Although not so much of a problem here in Texas, roadway mortality is a significant threat to females in search of nesting areas on the Atlantic coast. Additionally, raccoons have been introduced to nesting islands, where they prey on the incubating nests. Boat propellers and loss of habitat from coastal development have been listed as threats. Arguably, the key threat to Atlantic coast and Gulf of Mexico populations is the wire crab trap.

Each February since 2002, the Texas Parks and Wildlife Department has hosted the annual Abandoned Crab Trap Removal Program. Concerned with the ghost fishing effects of these derelict traps, coastal biologists examine each trap brought in for any evidence of diamondback terrapin mortality. Unfortunately, they find it.

All told, since the trap removal program began, 31 terrapins have been found in derelict traps from Sabine Lake to San Antonio Bay. In 2005, 22 diamondback terrapins were found in four traps (20 in two traps) in Galveston Bay. All had drowned. Four more were found in one trap the following year. All were alive and released unharmed. This may not sound like a lot when you consider the nearly 26,000 traps removed coastwide since the program began, but it does illustrate the trouble crab traps may cause for diamondback terrapins in Texas. Other states share similar concerns.

Environmental Institute of Houston (EIH) Executive Director George Guillen works with his students to conduct mark-recapture population estimates and radio and acoustic telemetry research on diamondback terrapins in Galveston Bay. “Terrapins are considered the only truly estuarine species of turtle,” he notes, “and their health is directly indicative of the overall health of the estuary.” Unfortunately, very little is known about diamondback terrapins in Texas.

Historical records of diamondback terrapins reviewed by the staff of the EIH date back to the 1880s. These records show that terrapins were common in Galveston Bay and nested on shell islands now under water. The Texas Memorial Museum in Austin houses specimens dating back to the late 1940s. Wildlife biologists with TPWD surveyed crab trap fishermen, other coastal fishermen and game wardens in the early 1980s to determine sightings of terrapins in Texas. About 40 percent of the respondents said that terrapin populations appeared to have decreased over the previous 10 years.

The most extensive study on diamondback terrapins in Texas was conducted from 2001 to 2002 by U.S. Geological Survey researcher Jennifer Hogan. Through monthly surveys, she documented a subpopulation of diamondback terrapins in Galveston Bay using modified crab traps, lagoon surveys and nesting and basking surveys. She captured 135 terrapins and scientifically described for the first time a diamondback terrapin nest in Texas.

Throughout the diamondback terrapin’s range, they are protected to varying degrees — with measures such as closed seasons for harvest, size and bag limits and full protected status with no collection of wild specimens. However, before 2007, there were few protective measures in place in Texas. In light of a possible export trade opening up, and considering that available information indicates that the species could not withstand an increase in harvesting, the TPWD Coastal Fisheries Division proposed a regulation that prohibited the possession of wild-caught diamondback terrapins.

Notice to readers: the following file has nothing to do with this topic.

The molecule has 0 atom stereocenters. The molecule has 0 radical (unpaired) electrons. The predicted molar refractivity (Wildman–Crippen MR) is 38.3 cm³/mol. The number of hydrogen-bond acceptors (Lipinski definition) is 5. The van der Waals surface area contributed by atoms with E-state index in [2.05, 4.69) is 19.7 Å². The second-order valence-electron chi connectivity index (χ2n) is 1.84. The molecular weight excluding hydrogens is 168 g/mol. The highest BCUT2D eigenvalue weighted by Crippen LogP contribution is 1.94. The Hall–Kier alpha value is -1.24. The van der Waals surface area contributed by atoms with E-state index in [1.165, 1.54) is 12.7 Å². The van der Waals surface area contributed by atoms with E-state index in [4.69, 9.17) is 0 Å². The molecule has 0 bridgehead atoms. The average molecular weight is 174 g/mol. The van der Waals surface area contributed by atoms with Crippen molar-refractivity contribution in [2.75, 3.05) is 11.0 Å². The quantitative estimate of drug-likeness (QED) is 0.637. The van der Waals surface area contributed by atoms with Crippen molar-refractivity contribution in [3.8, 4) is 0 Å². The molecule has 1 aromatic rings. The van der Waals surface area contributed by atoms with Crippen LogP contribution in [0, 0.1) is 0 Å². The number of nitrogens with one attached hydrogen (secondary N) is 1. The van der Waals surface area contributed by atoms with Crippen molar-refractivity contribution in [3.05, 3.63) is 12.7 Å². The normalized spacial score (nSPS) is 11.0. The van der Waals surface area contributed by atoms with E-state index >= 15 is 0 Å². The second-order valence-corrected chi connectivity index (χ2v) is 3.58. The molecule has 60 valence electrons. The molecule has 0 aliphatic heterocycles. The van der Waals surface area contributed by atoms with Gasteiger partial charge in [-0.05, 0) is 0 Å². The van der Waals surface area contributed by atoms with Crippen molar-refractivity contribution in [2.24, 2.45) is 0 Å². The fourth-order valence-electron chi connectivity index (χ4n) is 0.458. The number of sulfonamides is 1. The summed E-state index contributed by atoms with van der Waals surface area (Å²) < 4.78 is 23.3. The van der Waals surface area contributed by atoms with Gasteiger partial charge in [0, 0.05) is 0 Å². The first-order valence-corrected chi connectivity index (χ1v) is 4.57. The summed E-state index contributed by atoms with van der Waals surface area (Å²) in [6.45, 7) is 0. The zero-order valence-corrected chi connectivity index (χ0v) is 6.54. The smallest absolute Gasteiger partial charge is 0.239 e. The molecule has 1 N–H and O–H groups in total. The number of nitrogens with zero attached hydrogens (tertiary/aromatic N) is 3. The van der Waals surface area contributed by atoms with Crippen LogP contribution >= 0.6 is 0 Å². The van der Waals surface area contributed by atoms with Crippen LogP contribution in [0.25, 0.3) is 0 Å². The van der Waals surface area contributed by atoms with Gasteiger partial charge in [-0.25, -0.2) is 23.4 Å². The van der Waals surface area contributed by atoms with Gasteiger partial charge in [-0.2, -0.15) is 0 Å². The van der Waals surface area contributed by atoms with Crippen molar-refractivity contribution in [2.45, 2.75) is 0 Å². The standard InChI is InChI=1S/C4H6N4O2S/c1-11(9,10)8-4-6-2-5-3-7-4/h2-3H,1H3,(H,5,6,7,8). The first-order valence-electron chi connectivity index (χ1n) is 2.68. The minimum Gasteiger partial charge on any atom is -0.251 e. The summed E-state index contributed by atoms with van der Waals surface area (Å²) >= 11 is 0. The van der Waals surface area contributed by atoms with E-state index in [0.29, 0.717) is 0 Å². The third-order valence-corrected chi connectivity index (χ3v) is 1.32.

While it might seem odd that the Coastal Fisheries Division would be involved with diamondback terrapins, where they are found (coastal marshes) and the gear by which they would likely be taken (crab traps) do fall under the division’s supervision. The regulation went into effect Sept. 1, 2007.

Other folks are getting into protecting Texas terrapins as well. In October 2008, noted naturalist Tony Amos with the Animal Rehabilitation Keep at the University of Texas Marine Science Institute in Port Aransas discovered 14 hatchlings roughly the size of quarters washed up on the Mustang Island beach a few weeks after Hurricane Ike ravaged the upper coast.

Thinking of them as refugees, Amos and staff took care of them over the winter with intentions of releasing them back to the wild the following spring. Twelve survived the winter holiday and were released in the spring. Speculating that they were originally washed out from the Galveston Bay area by the big storm, George Guillen of EIH took eight of the now coffee-cup-sized terrapins and gave them a resurrection of sorts back in the Galveston Bay marsh. The others were released near Matagorda Island and Port Aransas.

When asked why efforts should be made to rehabilitate diamondback terrapins, Amos responds: “For terrapin society, it’s a matter of survival. We benefit from this being just one of the whole variety of interesting animals that make this planet a desirable place for us to inhabit.”

Currently, diamondback terrapins are a species of special concern to Texans. While we may not know much about this shy and elusive creature, research currently being conducted by Guillen and his graduate students may shed some light into the terrapin world. As public sentiment grows to assist the terrapins — like the Blackhawk helicopter pilot who asked permission to exit the craft to remove a hatchling terrapin from the tarmac in Corpus Christi last spring — there is optimism. Threats still exist, but with a little bit of help from its friends, the diamondback terrapin has a radiant future as the jewel of the marsh.